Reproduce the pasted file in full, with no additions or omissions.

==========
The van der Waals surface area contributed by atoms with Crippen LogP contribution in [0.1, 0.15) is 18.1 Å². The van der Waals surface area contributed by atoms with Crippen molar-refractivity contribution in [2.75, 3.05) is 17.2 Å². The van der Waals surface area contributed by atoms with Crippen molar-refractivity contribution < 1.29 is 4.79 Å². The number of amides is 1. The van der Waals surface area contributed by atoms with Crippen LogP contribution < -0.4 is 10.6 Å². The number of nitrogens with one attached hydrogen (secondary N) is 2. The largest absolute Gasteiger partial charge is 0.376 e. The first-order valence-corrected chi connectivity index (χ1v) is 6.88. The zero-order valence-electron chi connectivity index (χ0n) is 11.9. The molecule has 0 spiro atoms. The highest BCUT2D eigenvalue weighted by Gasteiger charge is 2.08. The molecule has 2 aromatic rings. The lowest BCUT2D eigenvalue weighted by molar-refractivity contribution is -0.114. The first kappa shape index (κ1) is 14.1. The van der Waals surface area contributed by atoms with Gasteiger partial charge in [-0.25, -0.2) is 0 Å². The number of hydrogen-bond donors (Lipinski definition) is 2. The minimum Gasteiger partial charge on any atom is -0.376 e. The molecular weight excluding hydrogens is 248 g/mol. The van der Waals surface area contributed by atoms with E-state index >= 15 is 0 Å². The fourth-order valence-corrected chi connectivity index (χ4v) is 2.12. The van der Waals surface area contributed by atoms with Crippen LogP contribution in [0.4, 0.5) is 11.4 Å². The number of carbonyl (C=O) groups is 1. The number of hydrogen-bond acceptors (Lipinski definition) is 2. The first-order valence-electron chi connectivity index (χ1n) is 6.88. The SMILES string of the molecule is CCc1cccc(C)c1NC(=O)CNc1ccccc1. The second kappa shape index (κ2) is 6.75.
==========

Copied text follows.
The van der Waals surface area contributed by atoms with Crippen LogP contribution in [0.1, 0.15) is 18.1 Å². The van der Waals surface area contributed by atoms with Crippen molar-refractivity contribution in [2.75, 3.05) is 17.2 Å². The van der Waals surface area contributed by atoms with Crippen molar-refractivity contribution < 1.29 is 4.79 Å². The number of amides is 1. The van der Waals surface area contributed by atoms with Crippen LogP contribution < -0.4 is 10.6 Å². The number of nitrogens with one attached hydrogen (secondary N) is 2. The largest absolute Gasteiger partial charge is 0.376 e. The first-order valence-corrected chi connectivity index (χ1v) is 6.88. The zero-order valence-electron chi connectivity index (χ0n) is 11.9. The molecule has 0 spiro atoms. The highest BCUT2D eigenvalue weighted by Gasteiger charge is 2.08. The molecule has 2 aromatic rings. The lowest BCUT2D eigenvalue weighted by molar-refractivity contribution is -0.114. The first kappa shape index (κ1) is 14.1. The van der Waals surface area contributed by atoms with Gasteiger partial charge in [-0.25, -0.2) is 0 Å². The number of hydrogen-bond donors (Lipinski definition) is 2. The minimum Gasteiger partial charge on any atom is -0.376 e. The molecular weight excluding hydrogens is 248 g/mol. The van der Waals surface area contributed by atoms with E-state index >= 15 is 0 Å². The fourth-order valence-corrected chi connectivity index (χ4v) is 2.12. The van der Waals surface area contributed by atoms with Crippen LogP contribution in [0.4, 0.5) is 11.4 Å². The number of carbonyl (C=O) groups is 1. The number of hydrogen-bond acceptors (Lipinski definition) is 2. The first-order valence-electron chi connectivity index (χ1n) is 6.88. The SMILES string of the molecule is CCc1cccc(C)c1NC(=O)CNc1ccccc1. The second kappa shape index (κ2) is 6.75.